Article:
Journalism / New Haven Register

Guilford weighs revising sign regulations

By Rachael Scarborough King, Register Staff
May 12, 2008

GUILFORD — The town’s businesses could be facing changes in how they advertise as planning officials look at revising the sign regulations.

Draft rules drawn up by a sign committee would restrict the amount of window space businesses can cover with signs, ban most flashing and lighted signs and require shopping centers to include signage for approval in their master plans.

Town Planner George Kral said at a recent workshop on the draft regulations that the town will consider any temporary signs as not being subject to a “grandfather clause.” That means businesses with existing temporary signs — either in front of the building or in windows — could have to get rid of them.

But the heads of the committee looking at the sign regulations said at the workshop that in many cases their recommended changes would make the rules more permissive. For example, shopping centers would be allowed to set up new displays with several signs in them.

Design Review Committee Chairman Philippe Campus said the last revision of the regulations was in the early-1990s, and since then they have been amended with individual modifications that created a mishmash of rules.

“Every time a problem occurred, somebody stuck a revision in there and stretched the regulations into this 10-page-long, very complicated, very hard to follow set of rules,” he said.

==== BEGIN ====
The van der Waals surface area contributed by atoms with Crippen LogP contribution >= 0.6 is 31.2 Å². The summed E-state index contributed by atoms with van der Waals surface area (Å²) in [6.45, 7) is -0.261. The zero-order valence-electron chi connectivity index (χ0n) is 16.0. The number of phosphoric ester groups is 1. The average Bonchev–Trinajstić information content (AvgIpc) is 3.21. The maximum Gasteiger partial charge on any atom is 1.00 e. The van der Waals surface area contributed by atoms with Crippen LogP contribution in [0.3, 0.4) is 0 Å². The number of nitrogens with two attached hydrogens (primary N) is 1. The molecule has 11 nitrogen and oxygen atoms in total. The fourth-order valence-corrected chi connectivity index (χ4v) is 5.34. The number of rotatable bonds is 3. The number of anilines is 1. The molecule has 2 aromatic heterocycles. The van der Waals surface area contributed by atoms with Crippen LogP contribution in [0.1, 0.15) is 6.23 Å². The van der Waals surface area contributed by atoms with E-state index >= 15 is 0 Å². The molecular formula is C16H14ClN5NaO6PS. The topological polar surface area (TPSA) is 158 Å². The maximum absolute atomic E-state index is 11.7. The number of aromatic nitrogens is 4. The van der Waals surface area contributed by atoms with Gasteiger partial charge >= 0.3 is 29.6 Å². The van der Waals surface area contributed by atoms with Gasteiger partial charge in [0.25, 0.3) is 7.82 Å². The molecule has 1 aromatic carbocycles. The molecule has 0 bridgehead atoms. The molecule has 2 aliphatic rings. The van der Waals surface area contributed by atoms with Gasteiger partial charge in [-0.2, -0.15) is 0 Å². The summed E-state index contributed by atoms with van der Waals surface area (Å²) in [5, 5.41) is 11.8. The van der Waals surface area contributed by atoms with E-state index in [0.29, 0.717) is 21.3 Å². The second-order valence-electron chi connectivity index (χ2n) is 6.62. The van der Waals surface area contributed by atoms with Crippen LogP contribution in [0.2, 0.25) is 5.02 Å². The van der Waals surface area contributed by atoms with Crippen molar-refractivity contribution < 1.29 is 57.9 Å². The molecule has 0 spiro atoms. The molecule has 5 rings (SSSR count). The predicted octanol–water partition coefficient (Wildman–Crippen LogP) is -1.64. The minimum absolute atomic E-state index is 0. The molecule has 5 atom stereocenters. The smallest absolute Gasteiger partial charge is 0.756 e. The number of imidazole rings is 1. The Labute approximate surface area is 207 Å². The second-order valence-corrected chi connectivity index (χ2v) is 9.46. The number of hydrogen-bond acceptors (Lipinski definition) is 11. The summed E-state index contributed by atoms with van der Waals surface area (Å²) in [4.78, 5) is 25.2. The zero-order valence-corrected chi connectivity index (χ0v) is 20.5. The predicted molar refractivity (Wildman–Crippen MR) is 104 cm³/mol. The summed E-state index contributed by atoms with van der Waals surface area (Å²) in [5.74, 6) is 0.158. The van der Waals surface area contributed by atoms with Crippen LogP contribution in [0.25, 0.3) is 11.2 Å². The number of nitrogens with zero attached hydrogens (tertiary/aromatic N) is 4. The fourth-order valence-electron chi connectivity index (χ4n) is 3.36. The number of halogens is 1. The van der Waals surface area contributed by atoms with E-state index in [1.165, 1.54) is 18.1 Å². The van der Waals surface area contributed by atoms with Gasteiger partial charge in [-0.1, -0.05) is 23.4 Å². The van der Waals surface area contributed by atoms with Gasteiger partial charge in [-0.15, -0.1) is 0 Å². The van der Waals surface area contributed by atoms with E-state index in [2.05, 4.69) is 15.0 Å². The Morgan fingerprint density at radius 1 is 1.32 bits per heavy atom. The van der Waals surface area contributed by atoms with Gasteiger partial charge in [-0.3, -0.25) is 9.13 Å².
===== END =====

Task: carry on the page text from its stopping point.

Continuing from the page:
He added that one of the biggest changes involves closing a loophole that allowed businesses to fill windows with signs. The draft regulations allow for signs to cover just 10 percent of window space.

They also ban “flashing, cycling, intermittent, light reflecting, revolving or moving signs.” Signs with lit-up monochromatic numerals less than 14 inches high — like those used to advertise gas prices — would still be allowed.

The new regulations would require businesses to turn off any lighted signs outside of operating hours. That worried some of the people attending the workshop.

Debbie Citelli Robinson, a realtor whose husband owns the Car Care Clinic on Boston Post Road, said that people drop off cars or keys at the business at all hours of the night and there needs to be a sign illuminated continuously.

“We need a lighted sign — we need it for safety, we need it so people can see what they’re doing,” Robinson said.

Members of the Planning and Zoning Commission said that Robinson’s business could be thought of as a 24-hour operation, so the rule would not apply to it. But Robinson said after the meeting that she does not think many business owners are aware of the potential changes.

Campus said the point of requiring businesses to turn off lights at night is to reduce light pollution and not give people the mistaken impression that a business is open.

“In this day and age, it’s a good policy to be mindful and not be wasteful,” he said. “Secondly, we think it’s misleading to have a sign on when a business is not open.”

The sign committee has been studying the sign regulations for about two years. The goal is to “update and upgrade” the rules, Planning and Zoning Commission Chairwoman Shirley Girioni said at the meeting. They should also be easier for applicants to understand and for the town to enforce, she said.

The next step in the process toward adopting new regulations would be a public hearing, where residents can voice their opinions about the rules. The commission has not set a date for the hearing.

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